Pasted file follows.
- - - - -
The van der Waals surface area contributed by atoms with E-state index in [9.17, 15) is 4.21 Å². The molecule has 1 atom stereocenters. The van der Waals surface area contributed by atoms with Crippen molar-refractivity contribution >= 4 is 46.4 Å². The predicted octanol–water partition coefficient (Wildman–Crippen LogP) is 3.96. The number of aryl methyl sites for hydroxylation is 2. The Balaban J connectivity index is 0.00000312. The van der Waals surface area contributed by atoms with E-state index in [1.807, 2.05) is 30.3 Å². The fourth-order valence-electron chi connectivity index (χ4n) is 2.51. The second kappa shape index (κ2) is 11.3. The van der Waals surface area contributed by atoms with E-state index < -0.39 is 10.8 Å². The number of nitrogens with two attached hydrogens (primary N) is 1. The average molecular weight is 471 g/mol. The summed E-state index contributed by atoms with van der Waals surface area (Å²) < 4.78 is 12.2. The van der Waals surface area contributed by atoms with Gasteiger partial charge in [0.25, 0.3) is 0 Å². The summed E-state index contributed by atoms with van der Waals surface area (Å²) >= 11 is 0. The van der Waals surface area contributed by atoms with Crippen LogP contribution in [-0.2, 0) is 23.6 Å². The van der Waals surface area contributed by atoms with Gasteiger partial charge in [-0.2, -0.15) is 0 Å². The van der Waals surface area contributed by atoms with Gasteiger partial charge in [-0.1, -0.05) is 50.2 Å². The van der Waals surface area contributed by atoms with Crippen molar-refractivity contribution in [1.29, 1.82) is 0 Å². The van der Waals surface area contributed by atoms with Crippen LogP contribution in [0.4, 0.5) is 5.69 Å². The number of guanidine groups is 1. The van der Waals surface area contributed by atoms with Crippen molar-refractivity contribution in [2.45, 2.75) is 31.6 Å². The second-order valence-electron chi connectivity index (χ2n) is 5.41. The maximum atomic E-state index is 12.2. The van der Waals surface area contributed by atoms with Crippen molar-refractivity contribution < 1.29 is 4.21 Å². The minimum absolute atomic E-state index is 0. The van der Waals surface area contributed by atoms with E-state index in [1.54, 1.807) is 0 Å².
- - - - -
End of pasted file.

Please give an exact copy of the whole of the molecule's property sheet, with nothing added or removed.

The van der Waals surface area contributed by atoms with E-state index in [9.17, 15) is 4.21 Å². The molecule has 1 atom stereocenters. The van der Waals surface area contributed by atoms with Crippen molar-refractivity contribution >= 4 is 46.4 Å². The predicted octanol–water partition coefficient (Wildman–Crippen LogP) is 3.96. The number of aryl methyl sites for hydroxylation is 2. The Balaban J connectivity index is 0.00000312. The van der Waals surface area contributed by atoms with E-state index in [1.807, 2.05) is 30.3 Å². The fourth-order valence-electron chi connectivity index (χ4n) is 2.51. The second kappa shape index (κ2) is 11.3. The van der Waals surface area contributed by atoms with E-state index < -0.39 is 10.8 Å². The number of nitrogens with two attached hydrogens (primary N) is 1. The average molecular weight is 471 g/mol. The summed E-state index contributed by atoms with van der Waals surface area (Å²) < 4.78 is 12.2. The van der Waals surface area contributed by atoms with Gasteiger partial charge in [0.25, 0.3) is 0 Å². The summed E-state index contributed by atoms with van der Waals surface area (Å²) >= 11 is 0. The van der Waals surface area contributed by atoms with Crippen LogP contribution in [-0.2, 0) is 23.6 Å². The van der Waals surface area contributed by atoms with Gasteiger partial charge in [-0.2, -0.15) is 0 Å². The van der Waals surface area contributed by atoms with Gasteiger partial charge in [-0.1, -0.05) is 50.2 Å². The van der Waals surface area contributed by atoms with Crippen molar-refractivity contribution in [1.29, 1.82) is 0 Å². The van der Waals surface area contributed by atoms with Crippen LogP contribution in [0.4, 0.5) is 5.69 Å². The number of guanidine groups is 1. The van der Waals surface area contributed by atoms with Crippen molar-refractivity contribution in [2.45, 2.75) is 31.6 Å². The second-order valence-electron chi connectivity index (χ2n) is 5.41. The maximum atomic E-state index is 12.2. The van der Waals surface area contributed by atoms with Crippen molar-refractivity contribution < 1.29 is 4.21 Å². The minimum absolute atomic E-state index is 0. The van der Waals surface area contributed by atoms with E-state index in [1.54, 1.807) is 0 Å².